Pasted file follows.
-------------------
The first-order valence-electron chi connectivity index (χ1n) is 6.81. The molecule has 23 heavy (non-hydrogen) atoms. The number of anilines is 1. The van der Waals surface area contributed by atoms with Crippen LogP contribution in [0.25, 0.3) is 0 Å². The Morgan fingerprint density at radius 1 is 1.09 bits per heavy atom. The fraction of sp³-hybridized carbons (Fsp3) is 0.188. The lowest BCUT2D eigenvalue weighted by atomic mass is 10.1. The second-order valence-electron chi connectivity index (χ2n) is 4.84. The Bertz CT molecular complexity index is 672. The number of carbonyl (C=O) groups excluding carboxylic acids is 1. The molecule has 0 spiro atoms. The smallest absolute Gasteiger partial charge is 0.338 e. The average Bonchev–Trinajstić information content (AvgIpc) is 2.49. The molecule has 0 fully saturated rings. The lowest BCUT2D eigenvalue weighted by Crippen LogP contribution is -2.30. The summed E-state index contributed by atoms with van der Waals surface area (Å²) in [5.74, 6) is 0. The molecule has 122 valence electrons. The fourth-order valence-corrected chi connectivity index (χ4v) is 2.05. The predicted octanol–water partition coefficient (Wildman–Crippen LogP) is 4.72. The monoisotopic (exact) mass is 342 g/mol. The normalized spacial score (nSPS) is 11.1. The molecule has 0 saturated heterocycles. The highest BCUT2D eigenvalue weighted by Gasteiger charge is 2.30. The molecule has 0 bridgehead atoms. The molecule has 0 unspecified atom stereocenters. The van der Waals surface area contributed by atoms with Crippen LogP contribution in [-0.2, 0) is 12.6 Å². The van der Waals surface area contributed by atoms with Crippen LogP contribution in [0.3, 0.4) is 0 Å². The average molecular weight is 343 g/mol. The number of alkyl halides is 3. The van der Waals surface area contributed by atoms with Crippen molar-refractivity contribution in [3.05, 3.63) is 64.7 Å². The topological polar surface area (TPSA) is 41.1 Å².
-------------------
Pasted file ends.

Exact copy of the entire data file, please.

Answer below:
The first-order valence-electron chi connectivity index (χ1n) is 6.81. The molecule has 23 heavy (non-hydrogen) atoms. The number of anilines is 1. The van der Waals surface area contributed by atoms with Crippen LogP contribution in [0.25, 0.3) is 0 Å². The Morgan fingerprint density at radius 1 is 1.09 bits per heavy atom. The fraction of sp³-hybridized carbons (Fsp3) is 0.188. The lowest BCUT2D eigenvalue weighted by atomic mass is 10.1. The second-order valence-electron chi connectivity index (χ2n) is 4.84. The Bertz CT molecular complexity index is 672. The number of carbonyl (C=O) groups excluding carboxylic acids is 1. The molecule has 0 spiro atoms. The smallest absolute Gasteiger partial charge is 0.338 e. The average Bonchev–Trinajstić information content (AvgIpc) is 2.49. The molecule has 0 fully saturated rings. The lowest BCUT2D eigenvalue weighted by Crippen LogP contribution is -2.30. The summed E-state index contributed by atoms with van der Waals surface area (Å²) in [5.74, 6) is 0. The molecule has 122 valence electrons. The fourth-order valence-corrected chi connectivity index (χ4v) is 2.05. The predicted octanol–water partition coefficient (Wildman–Crippen LogP) is 4.72. The monoisotopic (exact) mass is 342 g/mol. The normalized spacial score (nSPS) is 11.1. The molecule has 0 saturated heterocycles. The highest BCUT2D eigenvalue weighted by Gasteiger charge is 2.30. The molecule has 0 bridgehead atoms. The molecule has 0 unspecified atom stereocenters. The van der Waals surface area contributed by atoms with Crippen LogP contribution in [-0.2, 0) is 12.6 Å². The van der Waals surface area contributed by atoms with Crippen LogP contribution in [0.3, 0.4) is 0 Å². The average molecular weight is 343 g/mol. The number of alkyl halides is 3. The van der Waals surface area contributed by atoms with Crippen molar-refractivity contribution in [3.05, 3.63) is 64.7 Å². The topological polar surface area (TPSA) is 41.1 Å².